Most performers in the entertainment industry have a team of representatives looking after various aspects of the Artist's career. The manager, agent, business manager and attorney are all integral to a successful and fulfilling career. In this article, I'll discuss the role of the personal manager. In future articles, I'll discuss the other members of your winning team.
A personal manager is generally a person with experience and skills in the entertainment industry, who will advise and counsel you on nearly all aspects of your professional life. Your manager will likely have advice for you on your selection of parts, wardrobe, where and when to make public appearances, photographs, publicity materials and in some cases, perhaps even on aspects of your personal life. Your personal manager will be the primary contact for the other members of your team, coordinating the activities of your agents, lawyer, accountant and other representatives.
Since signing with a manager can be a lot like a marriage, it's important to choose very carefully. Obviously, you'll want somebody with whom you get along well, who believes in you and your future, and who will help you achieve your goals. When speaking to a manager it's a good idea to ask for and check his or her references. I can't stress enough the importance of a thorough knowledge and understanding of this extraordinary industry, so your manager should be experienced and well connected. An inexperienced manager can be worse than no representation at all. Unfortunately, there are many unscrupulous managers who will try to latch on to a promising young artist in hopes of riding to the success on his or her coattails.
A typical manager's contract lasts from 3 to 5 years. This can feel like a very long time if you're unhappy with your management. One safeguard that you can often negotiate with the manager is an earnings benchmark. For example, the agreement might provide that either party can terminate the agreement if your earnings have not reached a certain level within the first year. This gives both the you and the manager a way out if the relationship isn't working.
Most management agreements give the manager broad power to act on the artist's behalf. This power of attorney allows the manager to handle day-to-day matters without constantly getting the artist's permission. It should, however, be limited only to the day-to-day business matters, and not to the larger, more creative decisions such as which jobs to take or turn down.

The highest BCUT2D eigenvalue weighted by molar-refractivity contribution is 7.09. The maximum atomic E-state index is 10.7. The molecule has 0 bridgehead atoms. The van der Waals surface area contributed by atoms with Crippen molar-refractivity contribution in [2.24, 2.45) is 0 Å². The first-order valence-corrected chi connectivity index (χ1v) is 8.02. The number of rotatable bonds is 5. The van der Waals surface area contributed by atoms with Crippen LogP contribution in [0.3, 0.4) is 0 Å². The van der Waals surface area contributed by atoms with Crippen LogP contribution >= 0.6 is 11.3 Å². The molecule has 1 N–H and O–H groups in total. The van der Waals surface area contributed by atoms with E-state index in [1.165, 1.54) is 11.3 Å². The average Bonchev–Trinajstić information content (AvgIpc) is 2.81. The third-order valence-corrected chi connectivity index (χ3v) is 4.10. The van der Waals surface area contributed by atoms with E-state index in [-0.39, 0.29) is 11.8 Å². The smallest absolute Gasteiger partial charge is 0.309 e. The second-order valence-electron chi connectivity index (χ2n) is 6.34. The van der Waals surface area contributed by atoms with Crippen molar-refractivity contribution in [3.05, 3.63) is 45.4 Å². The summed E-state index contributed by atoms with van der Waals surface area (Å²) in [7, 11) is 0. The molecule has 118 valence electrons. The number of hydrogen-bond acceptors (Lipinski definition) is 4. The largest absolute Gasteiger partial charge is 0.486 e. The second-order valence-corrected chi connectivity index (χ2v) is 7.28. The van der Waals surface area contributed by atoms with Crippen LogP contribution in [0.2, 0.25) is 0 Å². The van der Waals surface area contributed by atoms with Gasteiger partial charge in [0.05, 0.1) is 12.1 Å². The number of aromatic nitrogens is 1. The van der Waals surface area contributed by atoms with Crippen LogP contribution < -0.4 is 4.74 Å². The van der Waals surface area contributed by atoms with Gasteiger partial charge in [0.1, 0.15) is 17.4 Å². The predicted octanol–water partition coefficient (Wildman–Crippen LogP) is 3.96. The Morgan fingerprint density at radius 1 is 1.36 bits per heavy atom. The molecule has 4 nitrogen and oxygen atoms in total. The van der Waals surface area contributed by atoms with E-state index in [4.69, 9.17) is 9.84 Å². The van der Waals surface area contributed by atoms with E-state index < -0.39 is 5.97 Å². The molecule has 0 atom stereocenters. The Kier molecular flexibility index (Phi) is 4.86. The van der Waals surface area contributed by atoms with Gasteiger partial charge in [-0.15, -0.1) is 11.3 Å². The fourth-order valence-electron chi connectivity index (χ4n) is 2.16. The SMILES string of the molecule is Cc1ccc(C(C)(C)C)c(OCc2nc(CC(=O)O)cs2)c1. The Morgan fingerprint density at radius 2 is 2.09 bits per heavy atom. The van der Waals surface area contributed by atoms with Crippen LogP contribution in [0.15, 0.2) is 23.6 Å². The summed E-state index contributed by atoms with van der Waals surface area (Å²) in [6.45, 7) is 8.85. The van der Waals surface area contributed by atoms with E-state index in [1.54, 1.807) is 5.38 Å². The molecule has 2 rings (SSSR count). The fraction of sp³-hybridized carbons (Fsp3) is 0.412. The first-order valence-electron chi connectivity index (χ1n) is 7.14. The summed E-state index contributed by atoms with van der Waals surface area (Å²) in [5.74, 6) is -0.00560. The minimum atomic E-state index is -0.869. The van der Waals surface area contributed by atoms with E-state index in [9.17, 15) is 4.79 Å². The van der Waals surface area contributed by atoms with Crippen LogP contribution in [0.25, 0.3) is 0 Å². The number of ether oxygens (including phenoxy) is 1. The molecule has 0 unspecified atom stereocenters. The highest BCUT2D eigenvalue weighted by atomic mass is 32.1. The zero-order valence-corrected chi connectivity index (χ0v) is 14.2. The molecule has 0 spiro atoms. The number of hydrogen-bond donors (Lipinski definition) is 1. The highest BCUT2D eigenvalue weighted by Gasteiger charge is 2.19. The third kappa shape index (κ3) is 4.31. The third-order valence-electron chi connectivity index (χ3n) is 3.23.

Managers are generally paid a commission, usually between fifteen and twenty percent of the artist's gross earnings. Sometimes, though, it is possible to adjust this so commissions aren't calculated until after the deduction of various expenses. An often difficult point to be negotiated with a manager involves the manager's compensation after the agreement has expired. The manager will want to receive commissions on all work originally performed or booked during the term, while the artist will want to have these payments eventually come to an end ( i.e., a Sunset Clause). In addition, since managers often act as producers, it's important to ensure that the manager will not receive commissions on work performed where the manager is also your employer.
Finally, you'll want your manager to account to you frequently. Two to four times a year, your manager should provide you with a detail of your earnings and expenses, and of the commissions the manager has received. The contract should also require that the manager keep you informed of all job offers, and activities conducted on your behalf.
Your relationship with your personal manager must be one founded on mutual trust and respect. Artist/Manager relationships often span the artist's entire career, so selecting the right representation is of the utmost importance.
This article was originally published in Callback Kids magazine